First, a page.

It’s disappointing that the Build Back Better Act doesn’t contain more aggressive tax increases on the rich or rollbacks of the Trump tax cuts, but it’s beyond insulting that in the wake of that failure, some Democrats are working to make our tax code more regressive by removing the one progressive tax provision within the 2017 bill. The House’s version of the bill would change the cap from $10,000, an amount that already overwhelmingly affects the well-off, to $80,000, which would give millionaires like me a significant tax break.

But don’t just take my word for it. Estimates by the Tax Policy Center show that raising the SALT cap to $72,500 would significantly benefit wealthy families, with only 1.6% of middle class families seeing a benefit that would average out to a tax cut around $20 dollars. This is simply because many working class and middle class Americans do not make enough to benefit from a high SALT cap deduction. And with the current Democratic plan now at a cap of $80,000 dollars, the benefits are likely to be skewed even farther in favor of the rich. 

As a wealthy individual from a blue state who would directly benefit from an increased cap, let me make one thing clear to Congressional Democrats – I do not want this tax break. Do not raise the SALT cap for my sake. 

In the midst of record breaking wealth inequality the last thing the Democratic party should be doing is working to decrease taxes on the wealthiest Americans. Wealthy individuals like myself are doing better than ever. We’re currently enjoying the boons of a skyrocketing market, exemplified by California’s ongoing record breaking surplus, funded by our capital gains taxes. We don’t need another cut. 

If Democrats are going to insist on changing the SALT cap, there is a targeted approach to adjusting the SALT cap that will ensure relief goes to only those who need it. Last week, Senators Sanders and Menendez introduced a proposal to eliminate the SALT cap for those that make under $400,000 dollars annually, while leaving it intact for anyone making more. Under this plan, working and middle-income folks in California with high property taxes can benefit without giving billionaires a tax cut.

Democrats campaigned on removing tax breaks for the rich and curbing the seemingly exponential growth of wealth inequality. Lifting the SALT cap would be a clear giveaway to wealthy donors and a betrayal of their campaign promises. Democrats are already seen as the party that represents the coastal elites, and if they end their first two years in power by failing to remove a single GOP-enacted tax cut while instead doubling down on a tax break for the rich, then the losses in Virginia will pale in comparison to the disaster waiting for them in the midterms. 

If Democrats want to hold onto the gains they made in the 2020 election, they should be focused on raising taxes on wealthy folks like me, not cutting them. It’s not hyperbole to say that the fate of the party over the next decade could be determined by what our tax code looks like at the end of these negotiations. The American people are fed up with elites always getting their way while they continue to receive the scraps. We are faced with a unique opportunity to unrig our tax code in favor of the 1 percent. I urge Democrats to keep the cap on SALT and continue the fight for tax fairness.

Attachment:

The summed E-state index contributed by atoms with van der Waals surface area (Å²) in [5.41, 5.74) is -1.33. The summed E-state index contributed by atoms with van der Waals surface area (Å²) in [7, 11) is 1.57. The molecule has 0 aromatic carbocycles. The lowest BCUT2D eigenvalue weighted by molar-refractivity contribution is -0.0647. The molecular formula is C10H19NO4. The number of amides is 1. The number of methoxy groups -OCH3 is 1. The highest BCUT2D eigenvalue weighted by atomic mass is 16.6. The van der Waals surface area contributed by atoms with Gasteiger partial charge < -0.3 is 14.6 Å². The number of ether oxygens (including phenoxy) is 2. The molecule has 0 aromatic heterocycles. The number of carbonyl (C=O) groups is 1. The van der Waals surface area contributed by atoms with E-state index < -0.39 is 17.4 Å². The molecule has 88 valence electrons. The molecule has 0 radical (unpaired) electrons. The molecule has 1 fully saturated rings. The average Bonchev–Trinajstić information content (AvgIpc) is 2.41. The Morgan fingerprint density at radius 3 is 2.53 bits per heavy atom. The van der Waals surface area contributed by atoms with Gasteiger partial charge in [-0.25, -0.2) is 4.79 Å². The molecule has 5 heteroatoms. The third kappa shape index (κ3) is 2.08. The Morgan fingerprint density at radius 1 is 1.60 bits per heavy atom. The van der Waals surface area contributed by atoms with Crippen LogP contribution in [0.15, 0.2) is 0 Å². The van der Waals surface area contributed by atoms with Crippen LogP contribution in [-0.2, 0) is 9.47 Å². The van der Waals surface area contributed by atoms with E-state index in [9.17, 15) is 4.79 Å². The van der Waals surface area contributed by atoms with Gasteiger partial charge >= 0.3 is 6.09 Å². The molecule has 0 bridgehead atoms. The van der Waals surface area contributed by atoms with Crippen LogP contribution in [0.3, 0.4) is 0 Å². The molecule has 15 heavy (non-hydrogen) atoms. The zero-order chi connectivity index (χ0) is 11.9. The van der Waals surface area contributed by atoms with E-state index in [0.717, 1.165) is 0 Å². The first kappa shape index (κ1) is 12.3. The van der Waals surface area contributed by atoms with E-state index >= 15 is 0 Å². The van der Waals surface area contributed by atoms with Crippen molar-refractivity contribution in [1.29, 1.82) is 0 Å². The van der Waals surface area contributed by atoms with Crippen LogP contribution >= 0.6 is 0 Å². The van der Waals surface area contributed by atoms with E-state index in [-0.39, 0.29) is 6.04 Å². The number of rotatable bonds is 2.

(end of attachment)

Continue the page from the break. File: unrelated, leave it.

Ideas I Don’t Like

  • That Americans are the appointed people of God—that we are the new Israel in the New World
  • That Christianity is the only right belief system
  • That the US is only a Christian nation
  • That we are superior to all other countries of the world
  • That we need to maintain the largest military of the world
  • That we need to do all necessary to remain the strongest nation in the world
  • That we tend to idolize or worship those who serve in the military (vs. our teachers)
  • That we need to police the world and control all national behaviors we don’t like
  • That Communism is some sort of dark and evil system which we need to eradicate
  • That personal freedom is more important than the common good 
  • That personal safety via police is more important than fair treatment of our underprivileged
  • That climate change is to be doubted
  • That experts and teachers are not to be trusted with their intelligence—that we can always know better
  • That the underprivileged suffer only because of their lack of ambition, work, or talent
  • And, that those of color deserve no special consideration
  • That no one needs a helping hand—each must do it on his own
  • That immigrants represent a threat and a cost to our country
  • That one race (white) is somehow superior and is threatened by others
  • That our Democracy is without flaws
  • And, that our Constitution is flawless, notwithstanding 300 years have passed
  • That our form of capitalism is also flawless, let the market determine outcomes, no need for government intervention
  • That government is the problem
  • That tax reduction is always the best action
  • That nationalism is better than globalism
  • That dissemination of untruths is ok
  • That inequality is ok, because the successful earned it rightfully, and I hope to do so also
  • That Donald Trump was a good President
  • That Joe Biden is failing in his Presidency

These are some of the troublesome ideas prevalent among significant elements of our society. These are ideas I don’t like, and many of them represent serious dangers to our country. I could say a lot about each of them, but you get the idea.